Query Letter Help

[found on maxbarry.com; by Max Barry]

“The Query Letter

The idea of a query letter is to take this book you’ve written, this incomparable masterpiece that took five years and destroyed your marriage, and summarize it on a single piece of paper while still leaving enough room in the margins for a publisher or agent to scribble, “Sorry, not for us.” You have to try to pitch your book in such an intriguing way that the publisher immediately writes back to you, demanding to see sample chapters (or the entire manuscript). This may sound tough to do, but in truth it’s even harder. Your query needs to stand out from the other 80 the editor is going to read that day, but avoid amateurish gimmicks, like $50 bills.

There are plenty of good web sites on how to write a query letter and approach agents/editors. Some of them are:

One thing you must do is say what sort of book you’ve written. This is what agents/editors will be scanning for when they read your letter: is it a thriller, a comedy, a rural human drama? Most writers, including me, find this very difficult to do, and tend to produce descriptions like, “It’s kind of a futuristic science-fiction comedy-come-romance set in Medieval France with a strong anti-war message.” This is why authors should be banned from describing their own novels.

So I suggest enlisting help: have your friends read your book and ask them what novels they think it’s similar to. Then at least you’ll have a rough genre to start from. Also, for practice, try to describe your book in a single, short sentence. Ask people if it sounds interesting, and rework it until it does.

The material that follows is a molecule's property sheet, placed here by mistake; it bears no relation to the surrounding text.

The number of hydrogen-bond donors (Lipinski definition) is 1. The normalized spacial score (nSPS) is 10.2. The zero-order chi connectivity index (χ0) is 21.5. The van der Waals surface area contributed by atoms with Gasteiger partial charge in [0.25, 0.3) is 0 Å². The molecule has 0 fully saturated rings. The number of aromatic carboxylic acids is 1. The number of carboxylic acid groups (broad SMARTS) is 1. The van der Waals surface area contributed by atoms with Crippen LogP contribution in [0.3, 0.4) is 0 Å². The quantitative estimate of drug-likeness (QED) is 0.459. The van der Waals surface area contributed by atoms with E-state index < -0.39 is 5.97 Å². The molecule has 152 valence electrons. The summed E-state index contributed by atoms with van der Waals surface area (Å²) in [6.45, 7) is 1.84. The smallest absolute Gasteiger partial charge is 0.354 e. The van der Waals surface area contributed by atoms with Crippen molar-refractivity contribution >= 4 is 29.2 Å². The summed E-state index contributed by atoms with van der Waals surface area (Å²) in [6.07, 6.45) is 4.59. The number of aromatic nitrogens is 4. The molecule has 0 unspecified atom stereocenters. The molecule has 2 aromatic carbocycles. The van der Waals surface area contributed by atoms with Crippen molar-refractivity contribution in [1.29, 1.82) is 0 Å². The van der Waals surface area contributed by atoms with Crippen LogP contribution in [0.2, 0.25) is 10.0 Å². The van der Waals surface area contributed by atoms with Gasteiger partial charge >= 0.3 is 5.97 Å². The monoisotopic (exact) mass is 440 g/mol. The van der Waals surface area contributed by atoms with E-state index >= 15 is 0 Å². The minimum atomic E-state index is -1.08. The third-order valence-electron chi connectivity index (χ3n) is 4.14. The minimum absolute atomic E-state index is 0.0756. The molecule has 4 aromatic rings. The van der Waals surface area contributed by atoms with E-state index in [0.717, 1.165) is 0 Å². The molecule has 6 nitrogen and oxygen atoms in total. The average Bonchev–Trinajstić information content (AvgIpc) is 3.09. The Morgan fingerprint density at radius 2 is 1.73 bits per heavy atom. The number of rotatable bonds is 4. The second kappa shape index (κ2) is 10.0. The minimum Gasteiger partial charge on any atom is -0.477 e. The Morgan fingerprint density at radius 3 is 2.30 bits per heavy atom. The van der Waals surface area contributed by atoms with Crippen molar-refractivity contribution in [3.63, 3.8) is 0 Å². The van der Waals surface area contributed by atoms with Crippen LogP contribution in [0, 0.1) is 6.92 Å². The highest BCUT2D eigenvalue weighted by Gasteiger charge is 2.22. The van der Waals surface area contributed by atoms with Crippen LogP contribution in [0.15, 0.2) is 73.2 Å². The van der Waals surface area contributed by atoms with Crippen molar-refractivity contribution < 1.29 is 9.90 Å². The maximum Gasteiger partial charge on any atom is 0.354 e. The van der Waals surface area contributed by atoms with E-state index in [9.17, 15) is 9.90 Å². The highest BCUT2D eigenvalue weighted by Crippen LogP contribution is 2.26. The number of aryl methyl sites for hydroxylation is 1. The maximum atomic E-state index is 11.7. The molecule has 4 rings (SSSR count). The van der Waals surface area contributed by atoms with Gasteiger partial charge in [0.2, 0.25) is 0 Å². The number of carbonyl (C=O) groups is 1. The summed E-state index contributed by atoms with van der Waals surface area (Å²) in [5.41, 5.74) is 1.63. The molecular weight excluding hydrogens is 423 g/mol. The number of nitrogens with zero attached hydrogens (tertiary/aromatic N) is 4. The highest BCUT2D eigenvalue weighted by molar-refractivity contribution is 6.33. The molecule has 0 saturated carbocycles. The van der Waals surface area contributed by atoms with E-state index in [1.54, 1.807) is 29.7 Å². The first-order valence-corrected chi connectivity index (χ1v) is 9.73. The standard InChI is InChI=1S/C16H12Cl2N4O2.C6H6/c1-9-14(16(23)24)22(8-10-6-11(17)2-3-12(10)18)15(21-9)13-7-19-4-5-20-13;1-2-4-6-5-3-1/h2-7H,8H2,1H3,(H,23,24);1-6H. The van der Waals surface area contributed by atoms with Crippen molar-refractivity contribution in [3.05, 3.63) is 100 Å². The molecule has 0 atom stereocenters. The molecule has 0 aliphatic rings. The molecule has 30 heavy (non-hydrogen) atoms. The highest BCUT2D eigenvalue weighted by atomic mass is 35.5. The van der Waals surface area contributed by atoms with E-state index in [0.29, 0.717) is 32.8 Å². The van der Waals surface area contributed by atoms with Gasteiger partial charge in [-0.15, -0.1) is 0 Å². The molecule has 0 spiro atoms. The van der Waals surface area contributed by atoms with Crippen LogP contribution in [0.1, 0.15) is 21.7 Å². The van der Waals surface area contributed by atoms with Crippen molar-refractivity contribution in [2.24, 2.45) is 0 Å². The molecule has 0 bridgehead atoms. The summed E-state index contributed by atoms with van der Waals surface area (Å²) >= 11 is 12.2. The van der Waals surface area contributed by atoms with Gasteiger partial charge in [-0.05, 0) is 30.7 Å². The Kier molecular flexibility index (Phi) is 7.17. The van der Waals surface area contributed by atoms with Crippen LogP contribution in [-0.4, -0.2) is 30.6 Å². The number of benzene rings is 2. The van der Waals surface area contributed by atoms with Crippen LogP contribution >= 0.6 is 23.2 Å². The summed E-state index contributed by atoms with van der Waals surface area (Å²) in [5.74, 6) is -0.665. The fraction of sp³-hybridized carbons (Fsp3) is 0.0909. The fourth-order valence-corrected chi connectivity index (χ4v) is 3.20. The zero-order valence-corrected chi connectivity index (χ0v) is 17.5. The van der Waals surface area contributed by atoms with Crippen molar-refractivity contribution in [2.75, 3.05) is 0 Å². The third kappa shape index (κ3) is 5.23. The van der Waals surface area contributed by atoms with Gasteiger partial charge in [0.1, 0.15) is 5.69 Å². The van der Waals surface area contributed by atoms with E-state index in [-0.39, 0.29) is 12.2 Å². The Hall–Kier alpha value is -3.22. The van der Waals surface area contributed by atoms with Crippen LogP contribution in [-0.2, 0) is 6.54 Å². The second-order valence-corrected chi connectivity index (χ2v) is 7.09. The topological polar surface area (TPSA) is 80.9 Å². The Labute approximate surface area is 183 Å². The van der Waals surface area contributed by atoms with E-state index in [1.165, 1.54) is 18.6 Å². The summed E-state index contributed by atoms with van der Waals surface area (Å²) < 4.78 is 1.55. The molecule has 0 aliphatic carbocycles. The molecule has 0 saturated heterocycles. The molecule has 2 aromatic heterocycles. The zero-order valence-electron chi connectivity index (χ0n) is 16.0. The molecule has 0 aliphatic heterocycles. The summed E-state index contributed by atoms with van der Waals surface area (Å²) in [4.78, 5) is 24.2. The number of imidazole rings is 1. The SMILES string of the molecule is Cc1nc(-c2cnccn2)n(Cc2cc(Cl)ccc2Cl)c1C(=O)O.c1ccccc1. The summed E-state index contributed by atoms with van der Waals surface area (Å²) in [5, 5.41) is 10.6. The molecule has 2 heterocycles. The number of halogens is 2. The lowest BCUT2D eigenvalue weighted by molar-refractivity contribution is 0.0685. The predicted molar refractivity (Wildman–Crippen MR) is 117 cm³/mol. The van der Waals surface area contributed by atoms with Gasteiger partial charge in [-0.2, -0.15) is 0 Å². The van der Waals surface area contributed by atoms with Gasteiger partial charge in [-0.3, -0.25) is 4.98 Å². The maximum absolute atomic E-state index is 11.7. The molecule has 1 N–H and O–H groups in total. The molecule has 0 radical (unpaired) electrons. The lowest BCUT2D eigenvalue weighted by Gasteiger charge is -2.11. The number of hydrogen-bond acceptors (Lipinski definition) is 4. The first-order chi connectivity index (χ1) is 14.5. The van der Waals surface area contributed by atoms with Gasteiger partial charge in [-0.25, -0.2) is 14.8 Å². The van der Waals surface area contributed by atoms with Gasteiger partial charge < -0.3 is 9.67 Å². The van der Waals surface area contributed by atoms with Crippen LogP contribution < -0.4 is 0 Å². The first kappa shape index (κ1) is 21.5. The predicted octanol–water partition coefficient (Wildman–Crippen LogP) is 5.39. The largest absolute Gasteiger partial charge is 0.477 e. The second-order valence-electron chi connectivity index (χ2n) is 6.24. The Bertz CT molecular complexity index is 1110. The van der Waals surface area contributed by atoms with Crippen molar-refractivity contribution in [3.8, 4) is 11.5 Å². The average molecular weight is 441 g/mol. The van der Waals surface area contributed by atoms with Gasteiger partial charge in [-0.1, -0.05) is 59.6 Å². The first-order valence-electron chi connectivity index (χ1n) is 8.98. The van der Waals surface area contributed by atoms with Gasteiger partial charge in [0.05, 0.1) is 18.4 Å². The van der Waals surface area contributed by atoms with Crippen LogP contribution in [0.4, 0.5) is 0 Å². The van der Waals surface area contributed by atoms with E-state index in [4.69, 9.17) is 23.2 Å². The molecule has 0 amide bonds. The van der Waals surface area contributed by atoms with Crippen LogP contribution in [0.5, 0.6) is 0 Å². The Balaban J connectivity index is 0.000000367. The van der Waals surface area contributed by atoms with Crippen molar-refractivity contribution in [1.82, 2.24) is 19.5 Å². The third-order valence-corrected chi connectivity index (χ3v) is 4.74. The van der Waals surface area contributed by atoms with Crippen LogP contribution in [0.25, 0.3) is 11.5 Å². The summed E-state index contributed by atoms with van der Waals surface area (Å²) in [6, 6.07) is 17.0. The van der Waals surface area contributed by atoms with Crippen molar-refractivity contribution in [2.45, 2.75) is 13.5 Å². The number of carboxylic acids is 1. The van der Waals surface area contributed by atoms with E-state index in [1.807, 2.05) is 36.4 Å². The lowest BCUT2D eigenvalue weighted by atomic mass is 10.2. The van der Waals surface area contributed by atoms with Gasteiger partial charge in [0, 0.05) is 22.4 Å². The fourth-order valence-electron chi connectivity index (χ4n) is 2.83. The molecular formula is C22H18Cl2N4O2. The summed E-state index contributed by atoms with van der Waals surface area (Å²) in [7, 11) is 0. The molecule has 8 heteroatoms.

This is very much personal opinion, but I think a good description often combines something common (“It’s a detective story”) with something original (“where the PI has a terminal illness”). The common part grounds the story, letting us know what ballpark it’s in. The original part shows it’s something special.

Update (May-07): If you’re interested, I’ve posted my old query letter, which I sent out while agent-hunting in 1998. It’s kinda cringe-worthy reading it now, definitely over the top, but since it worked…”

For more great info from MaxBarry, click here.

[found on http://maxbarry.com/writing/help.html]
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2 Comments

Filed under Daily Fix

2 responses to “Query Letter Help

  1. Remember to consider yourself lucky if they scribble anything in the margin and then remember to send it back to you.
    That goes for agents as well as editors and publishers.

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